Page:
The advantage of the seminarian is he/she has spent several years in Biblical study, hermeneutics, archeology, anthropology, sociology, etc. The background they bring to any study is great, as long as they understand they are on a journey like everyone else. There should never be a place where they say, “I have arrived! I know it all!”

    Reply

  7. Steve Grove
    Jul 14, 2008 @ 13:10:58

    As to women in the circle… Why are we so eager to send women as missionaries where they are the leaders and pastors overseas, but limit their role here in North America. I belong to a denomination that turns 100 years old this October, and from the beginning has accepted women pastors and leaders. It is the calling and gifting of God and the character of Jesus that puts a man or women into ministry.

    My bigger concern (and it is because I am a guy – I know!!!) is where are the men of God? Where are the men who devote major time to reaching and discipling boys and young men for Jesus? We are glad to let our women do the children’s ministries and Sunday Schools while we run off to a PK meeting. A women cannot adequately teach a boy all of what it means to be a Christian man. Much of discipleship is modelling. Men are so busy doing other things, while generation after generation of our young people drop further and further away from Christ-likeness. We need gender specific programs for discipleship. Ones that allow boys to be boys (rough and tumble and all) with men in the middle of it.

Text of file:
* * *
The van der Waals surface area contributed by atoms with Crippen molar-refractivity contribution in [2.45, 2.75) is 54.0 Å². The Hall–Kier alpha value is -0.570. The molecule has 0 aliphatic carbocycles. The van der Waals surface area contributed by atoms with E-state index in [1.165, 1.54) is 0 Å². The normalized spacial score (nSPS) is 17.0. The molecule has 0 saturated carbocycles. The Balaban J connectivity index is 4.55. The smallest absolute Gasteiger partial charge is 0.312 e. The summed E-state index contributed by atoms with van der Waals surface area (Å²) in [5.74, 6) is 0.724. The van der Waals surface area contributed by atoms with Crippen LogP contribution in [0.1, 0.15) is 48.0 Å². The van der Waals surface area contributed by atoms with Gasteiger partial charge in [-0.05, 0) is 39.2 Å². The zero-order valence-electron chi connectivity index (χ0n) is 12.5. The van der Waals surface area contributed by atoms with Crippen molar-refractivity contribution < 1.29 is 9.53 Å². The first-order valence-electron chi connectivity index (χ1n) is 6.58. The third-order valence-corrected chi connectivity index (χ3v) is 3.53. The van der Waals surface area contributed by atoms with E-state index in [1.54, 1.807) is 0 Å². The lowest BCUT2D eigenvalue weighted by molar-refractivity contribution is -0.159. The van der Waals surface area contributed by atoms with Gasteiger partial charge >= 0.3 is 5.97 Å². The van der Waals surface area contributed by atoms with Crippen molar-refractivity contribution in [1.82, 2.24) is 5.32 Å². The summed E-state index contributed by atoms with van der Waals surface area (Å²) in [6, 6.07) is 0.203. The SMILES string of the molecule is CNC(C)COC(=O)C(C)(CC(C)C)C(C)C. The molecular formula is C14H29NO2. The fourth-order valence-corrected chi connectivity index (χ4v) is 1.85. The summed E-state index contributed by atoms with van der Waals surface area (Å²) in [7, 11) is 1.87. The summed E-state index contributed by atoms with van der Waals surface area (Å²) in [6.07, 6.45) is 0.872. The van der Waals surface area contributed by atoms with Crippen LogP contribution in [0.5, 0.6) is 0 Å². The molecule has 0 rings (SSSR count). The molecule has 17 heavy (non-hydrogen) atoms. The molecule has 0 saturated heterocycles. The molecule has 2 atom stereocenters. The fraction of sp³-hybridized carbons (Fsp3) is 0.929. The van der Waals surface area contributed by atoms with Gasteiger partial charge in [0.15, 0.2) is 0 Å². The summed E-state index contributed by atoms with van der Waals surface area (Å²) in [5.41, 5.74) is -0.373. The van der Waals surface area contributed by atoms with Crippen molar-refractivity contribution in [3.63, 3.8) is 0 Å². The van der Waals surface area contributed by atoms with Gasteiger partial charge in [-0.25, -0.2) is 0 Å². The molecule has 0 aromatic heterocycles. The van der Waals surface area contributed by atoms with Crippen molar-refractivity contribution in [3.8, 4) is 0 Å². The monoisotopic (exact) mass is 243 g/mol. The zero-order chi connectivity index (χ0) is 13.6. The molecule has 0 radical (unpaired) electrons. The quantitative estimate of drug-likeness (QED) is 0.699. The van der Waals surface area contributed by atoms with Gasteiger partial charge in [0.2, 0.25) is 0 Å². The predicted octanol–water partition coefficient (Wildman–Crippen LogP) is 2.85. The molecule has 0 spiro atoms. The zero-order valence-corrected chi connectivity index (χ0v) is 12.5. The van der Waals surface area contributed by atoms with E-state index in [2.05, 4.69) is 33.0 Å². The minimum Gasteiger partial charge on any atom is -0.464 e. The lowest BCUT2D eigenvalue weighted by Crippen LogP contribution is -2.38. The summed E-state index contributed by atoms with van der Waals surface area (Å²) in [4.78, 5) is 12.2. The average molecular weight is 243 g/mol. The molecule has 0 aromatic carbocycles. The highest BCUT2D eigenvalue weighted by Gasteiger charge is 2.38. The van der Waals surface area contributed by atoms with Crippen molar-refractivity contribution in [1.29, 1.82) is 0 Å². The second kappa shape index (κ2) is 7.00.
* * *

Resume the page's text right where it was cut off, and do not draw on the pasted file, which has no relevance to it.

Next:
There’s a place for house churches; but where do the thousands and thousands of kids in single parent homes or from families with parents who have no interest in church going to hear about the Good News of Jesus Christ?

    Reply

  8. Nicole
    Jul 14, 2008 @ 13:24:36

    great to hear from you again Steve! I agree entirely with both your posts… (for what that is worth 🙂

    Reply